Platform as a Service, and Software as a Service

The data center operator can provide VMs that are pre-loaded with as much or as little software as the customer wants. For example, the customer may request VMs that are pre-loaded with an operating system, such as Red Hat Enterprise Linux. The customer may also request a web server such as Apache web server, or some load balancing software to be provisioned. When some operating software is included in the cloud delivered, the product is termed "Platform as a Service" (PaaS). PaaS often comes with guarantees of scalability. If the customer’s demand for virtual machines is too large to run on one VM (e.g. because their website has become very popular), additional VMs will automatically be started up to meet the demand, then taken offline when no longer needed. The customer will be charged on a pro rata basis for the resources used.

Figure 1: Cloud = server farm + VMs + web services accessed via URLs

Just as PaaS builds on top of IaaS, there is an additional layer of sophistication on top of PaaS. Known as "Software as a Service" (SaaS), this type of cloud comes with the entire stack of software, including the end user application, preinstalled on the VM. As an example, the end user application in the case of the Gmail mail service is an email client that runs in a browser. Applications are run as a service that clients access through a URL. The app service is delivered from within a VM running on the physical host server.

SaaS has become a common delivery model for most business applications. Every leading enterprise software company today has a SaaS strategy (if they don’t, they are not a leading enterprise software company.

Significance for mobile

The key insight is that cloud makes enormous storage and computing resources available very cheaply and as a commodity or utility. These resources are easily accessed through URLs over the network. When the https protocol is used, all communications are securely encrypted. For developers and enterprises, the benefits of using the cloud include easy deployment, automatic scalability to meet demand, and freedom from provisioning or managing data centers.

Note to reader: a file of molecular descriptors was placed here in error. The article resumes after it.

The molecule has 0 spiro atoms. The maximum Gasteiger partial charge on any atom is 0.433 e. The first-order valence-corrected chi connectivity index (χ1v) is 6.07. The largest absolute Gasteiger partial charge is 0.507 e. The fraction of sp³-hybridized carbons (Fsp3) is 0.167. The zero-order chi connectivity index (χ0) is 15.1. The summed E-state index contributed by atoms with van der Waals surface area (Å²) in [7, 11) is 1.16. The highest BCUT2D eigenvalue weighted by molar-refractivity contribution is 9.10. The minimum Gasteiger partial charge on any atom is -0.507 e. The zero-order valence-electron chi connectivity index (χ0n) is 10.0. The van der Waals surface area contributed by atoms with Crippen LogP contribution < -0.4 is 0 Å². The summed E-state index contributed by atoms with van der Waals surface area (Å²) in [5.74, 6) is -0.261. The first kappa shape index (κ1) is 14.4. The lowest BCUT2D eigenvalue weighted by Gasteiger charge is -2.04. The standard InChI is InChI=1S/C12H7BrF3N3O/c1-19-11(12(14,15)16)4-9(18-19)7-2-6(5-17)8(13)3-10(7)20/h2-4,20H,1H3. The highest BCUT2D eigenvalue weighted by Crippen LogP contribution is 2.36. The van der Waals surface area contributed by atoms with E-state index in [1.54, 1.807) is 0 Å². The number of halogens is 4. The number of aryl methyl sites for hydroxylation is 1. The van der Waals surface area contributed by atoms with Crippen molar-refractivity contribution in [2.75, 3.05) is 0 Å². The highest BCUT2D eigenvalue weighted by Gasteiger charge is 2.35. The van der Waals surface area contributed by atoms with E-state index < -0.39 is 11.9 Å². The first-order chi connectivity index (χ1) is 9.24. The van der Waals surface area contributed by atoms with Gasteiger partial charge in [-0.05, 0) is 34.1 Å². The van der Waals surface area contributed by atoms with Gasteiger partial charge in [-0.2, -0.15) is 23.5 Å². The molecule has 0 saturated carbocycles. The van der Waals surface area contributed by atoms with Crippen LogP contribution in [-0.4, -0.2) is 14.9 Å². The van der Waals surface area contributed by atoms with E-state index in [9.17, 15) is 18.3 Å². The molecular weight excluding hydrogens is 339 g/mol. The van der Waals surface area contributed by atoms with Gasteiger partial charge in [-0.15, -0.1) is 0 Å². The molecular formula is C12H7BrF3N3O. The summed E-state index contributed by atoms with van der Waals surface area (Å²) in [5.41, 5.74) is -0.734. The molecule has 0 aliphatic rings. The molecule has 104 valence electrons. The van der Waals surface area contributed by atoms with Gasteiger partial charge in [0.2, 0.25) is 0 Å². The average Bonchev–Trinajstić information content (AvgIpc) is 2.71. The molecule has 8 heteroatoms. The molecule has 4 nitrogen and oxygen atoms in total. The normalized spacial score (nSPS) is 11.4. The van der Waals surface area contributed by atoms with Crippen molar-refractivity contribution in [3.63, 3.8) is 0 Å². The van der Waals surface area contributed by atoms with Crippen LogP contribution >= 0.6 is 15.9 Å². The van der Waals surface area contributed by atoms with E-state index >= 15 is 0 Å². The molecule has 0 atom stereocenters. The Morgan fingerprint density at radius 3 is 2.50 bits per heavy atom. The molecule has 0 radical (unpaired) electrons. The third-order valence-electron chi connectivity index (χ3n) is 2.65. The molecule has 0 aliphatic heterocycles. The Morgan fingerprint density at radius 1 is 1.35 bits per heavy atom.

The significance for mobile device users is you can connect to that network from anywhere your device has a data or Wi-Fi connection. That means that you have access to the vast resources from almost anywhere you are likely to be. You can use the server storage and computing resources from wherever you have a data or Wi-Fi connection. The benefits are seen across the whole spectrum from individual end users to multi-national enterprises. Take-up by industry has been swift.

Web services

Web services are the most popular protocol for accessing the cloud. The term "web service" refers to a unit of code, hosted on a web server, that will be executed when someone browses a particular URL. The results of running that code are delivered back in the form of renderable HTML (when a person requests the web service) or JSON/XML (when another computer requests the web service).